Sharita Towne is an multidisciplinary artist and educator based in Portland, OR, born and raised on the west coast of the U.S. along I-5—from Salem, OR, to Tacoma, WA and down to Sacramento, CA, a true granddaughter of the great migration. She is most interested in engaging local and global Black geographies, histories, and possibilities. Towne holds a BA from UC Berkeley in Interdisciplinary Studies & Art, an MFA from Portland State University in Contemporary Art Practices.
The form in Towne’s work shifts–from murals, printmaking, video, site-specific projection, installation, textile, stereo-photography, sculpture, public intervention, bookmaking, translation, community conversation, institutional critique, and over 20 years, the spaces vary–museums, neighborhoods, refugee camps, concentration camp memorials, historic plazas, galleries, schools, community centers, and family backyards–but the values of family and survival in the work persist. In her work, a shared art penetrates and binds people–artists, audiences, organizers, civic structures, sisters, cousins, and landscape–in collective catharsis, grief, and joy.
Her work has received support from Creative Capital, the Fulbright Association, Art Matters, The Ford Family Foundation, and the Oregon Community Foundation, among others. In 2020 she was interviewed in the New York Times about her ongoing work on A Black Art Ecology of Portland, a cross-sector project that considers the city as form.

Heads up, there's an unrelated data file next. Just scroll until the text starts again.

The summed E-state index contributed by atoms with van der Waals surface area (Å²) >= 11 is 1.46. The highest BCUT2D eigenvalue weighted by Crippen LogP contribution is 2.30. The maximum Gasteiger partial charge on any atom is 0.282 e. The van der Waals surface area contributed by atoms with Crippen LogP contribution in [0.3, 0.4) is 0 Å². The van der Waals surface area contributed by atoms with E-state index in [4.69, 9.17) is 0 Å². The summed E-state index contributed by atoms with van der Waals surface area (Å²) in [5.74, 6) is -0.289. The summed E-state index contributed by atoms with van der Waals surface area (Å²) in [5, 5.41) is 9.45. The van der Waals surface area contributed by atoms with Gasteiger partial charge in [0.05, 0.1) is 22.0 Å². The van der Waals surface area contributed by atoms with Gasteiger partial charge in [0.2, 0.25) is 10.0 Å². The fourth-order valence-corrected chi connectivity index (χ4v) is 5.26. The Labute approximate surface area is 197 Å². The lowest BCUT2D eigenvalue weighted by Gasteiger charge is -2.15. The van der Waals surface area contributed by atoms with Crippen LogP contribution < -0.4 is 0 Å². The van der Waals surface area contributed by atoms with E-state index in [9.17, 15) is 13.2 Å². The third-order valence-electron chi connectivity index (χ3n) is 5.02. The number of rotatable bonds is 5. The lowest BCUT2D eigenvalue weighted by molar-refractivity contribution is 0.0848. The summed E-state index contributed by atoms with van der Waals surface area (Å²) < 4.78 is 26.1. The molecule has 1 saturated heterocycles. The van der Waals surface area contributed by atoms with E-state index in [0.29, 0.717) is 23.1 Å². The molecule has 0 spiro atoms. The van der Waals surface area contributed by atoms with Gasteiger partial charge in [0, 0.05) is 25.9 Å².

She is also known as “Mariah Carrie Mae Weems,” one-fourth of the post-colonial conceptual karaoke band Weird Allan Kaprow.
Selected artists for the Louisiana Open Call for Exhibitions 2021
Beverly Kimble Davis
What a time to make art. To keep making art. To see art, and to resee and experience the world (and this time) through artists and cultural bearers living and working in Louisiana.
Having spent hours sifting through applications, I can say that the folks from (and moving to) this region are researching and creating incredible bodies of work. It was truly a test of endurance (and for me a bit of heartache) to narrow it down.
It is with great excitement that I present the two selected artists for the Louisiana Open Call for Exhibitions 2021– Beverly Kimble Davis and Trinity Thomas.
Beverly Kimble Davis brings the past into the present, and reminds us of what we must continue to grapple with and retell today. Beverly is a New Orleans painter and historian, with a prolific body paintings and writing focused on capturing stories of the man-made catastrophes of Hurricane Katrina. She has worked with her brother Allen Kimble Jr. and Alexandra Longuet, a videographer. It’s grippingly poignant and prolific work.
Trinity Thomas, a young emerging artist working in photography and painting, seems to have never set his camera down since first receiving it at a young age. His body of photography, the people and places he captures, stands out with great promise. Trinity is also beginning to paint his photos, folding in his own index of symbols, imagined and real. The future is with us, breathing, unfolding, in this sweet, refreshing, and impressive body of work.
I look forward to following from over here, the conversations these two artists’ exhibitions conjure in the infinitely expressive and enduringly creative communities of Louisiana.